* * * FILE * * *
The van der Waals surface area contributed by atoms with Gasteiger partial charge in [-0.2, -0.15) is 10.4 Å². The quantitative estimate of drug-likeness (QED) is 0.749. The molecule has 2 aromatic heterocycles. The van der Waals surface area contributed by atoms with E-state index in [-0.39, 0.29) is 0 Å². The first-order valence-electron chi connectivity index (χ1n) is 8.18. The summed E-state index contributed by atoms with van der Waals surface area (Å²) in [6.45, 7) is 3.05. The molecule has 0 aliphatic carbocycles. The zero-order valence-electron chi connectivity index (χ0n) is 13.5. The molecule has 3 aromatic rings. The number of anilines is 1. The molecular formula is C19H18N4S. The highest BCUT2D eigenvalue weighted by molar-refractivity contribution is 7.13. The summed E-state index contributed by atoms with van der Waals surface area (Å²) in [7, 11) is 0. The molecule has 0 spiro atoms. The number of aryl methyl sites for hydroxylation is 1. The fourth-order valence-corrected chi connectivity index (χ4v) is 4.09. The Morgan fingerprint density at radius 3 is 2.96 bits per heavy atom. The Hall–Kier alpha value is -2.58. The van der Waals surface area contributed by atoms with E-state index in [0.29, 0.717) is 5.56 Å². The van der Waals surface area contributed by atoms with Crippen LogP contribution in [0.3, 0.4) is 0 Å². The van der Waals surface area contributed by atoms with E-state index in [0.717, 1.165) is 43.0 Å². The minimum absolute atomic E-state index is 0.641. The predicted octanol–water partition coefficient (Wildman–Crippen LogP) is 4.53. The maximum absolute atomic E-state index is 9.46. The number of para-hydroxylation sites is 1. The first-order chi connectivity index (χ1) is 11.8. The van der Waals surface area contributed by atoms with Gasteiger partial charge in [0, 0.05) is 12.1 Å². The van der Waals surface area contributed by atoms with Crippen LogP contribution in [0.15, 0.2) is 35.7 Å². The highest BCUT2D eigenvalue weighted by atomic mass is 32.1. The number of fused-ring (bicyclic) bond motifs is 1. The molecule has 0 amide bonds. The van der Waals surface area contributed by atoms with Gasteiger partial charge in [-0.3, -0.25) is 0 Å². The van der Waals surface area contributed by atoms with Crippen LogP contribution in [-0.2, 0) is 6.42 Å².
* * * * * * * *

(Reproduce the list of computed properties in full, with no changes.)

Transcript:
The van der Waals surface area contributed by atoms with Gasteiger partial charge in [-0.2, -0.15) is 10.4 Å². The quantitative estimate of drug-likeness (QED) is 0.749. The molecule has 2 aromatic heterocycles. The van der Waals surface area contributed by atoms with E-state index in [-0.39, 0.29) is 0 Å². The first-order valence-electron chi connectivity index (χ1n) is 8.18. The summed E-state index contributed by atoms with van der Waals surface area (Å²) in [6.45, 7) is 3.05. The molecule has 0 aliphatic carbocycles. The zero-order valence-electron chi connectivity index (χ0n) is 13.5. The molecule has 3 aromatic rings. The number of anilines is 1. The molecular formula is C19H18N4S. The highest BCUT2D eigenvalue weighted by molar-refractivity contribution is 7.13. The summed E-state index contributed by atoms with van der Waals surface area (Å²) in [7, 11) is 0. The molecule has 0 spiro atoms. The number of aryl methyl sites for hydroxylation is 1. The fourth-order valence-corrected chi connectivity index (χ4v) is 4.09. The Morgan fingerprint density at radius 3 is 2.96 bits per heavy atom. The Hall–Kier alpha value is -2.58. The van der Waals surface area contributed by atoms with E-state index in [0.29, 0.717) is 5.56 Å². The van der Waals surface area contributed by atoms with Crippen LogP contribution in [0.3, 0.4) is 0 Å². The van der Waals surface area contributed by atoms with E-state index in [0.717, 1.165) is 43.0 Å². The minimum absolute atomic E-state index is 0.641. The predicted octanol–water partition coefficient (Wildman–Crippen LogP) is 4.53. The maximum absolute atomic E-state index is 9.46. The number of para-hydroxylation sites is 1. The first-order chi connectivity index (χ1) is 11.8. The van der Waals surface area contributed by atoms with Gasteiger partial charge in [0, 0.05) is 12.1 Å². The van der Waals surface area contributed by atoms with Crippen LogP contribution in [0.15, 0.2) is 35.7 Å². The highest BCUT2D eigenvalue weighted by atomic mass is 32.1. The number of fused-ring (bicyclic) bond motifs is 1. The molecule has 0 amide bonds. The van der Waals surface area contributed by atoms with Gasteiger partial charge in [-0.3, -0.25) is 0 Å². The van der Waals surface area contributed by atoms with Crippen LogP contribution in [-0.2, 0) is 6.42 Å².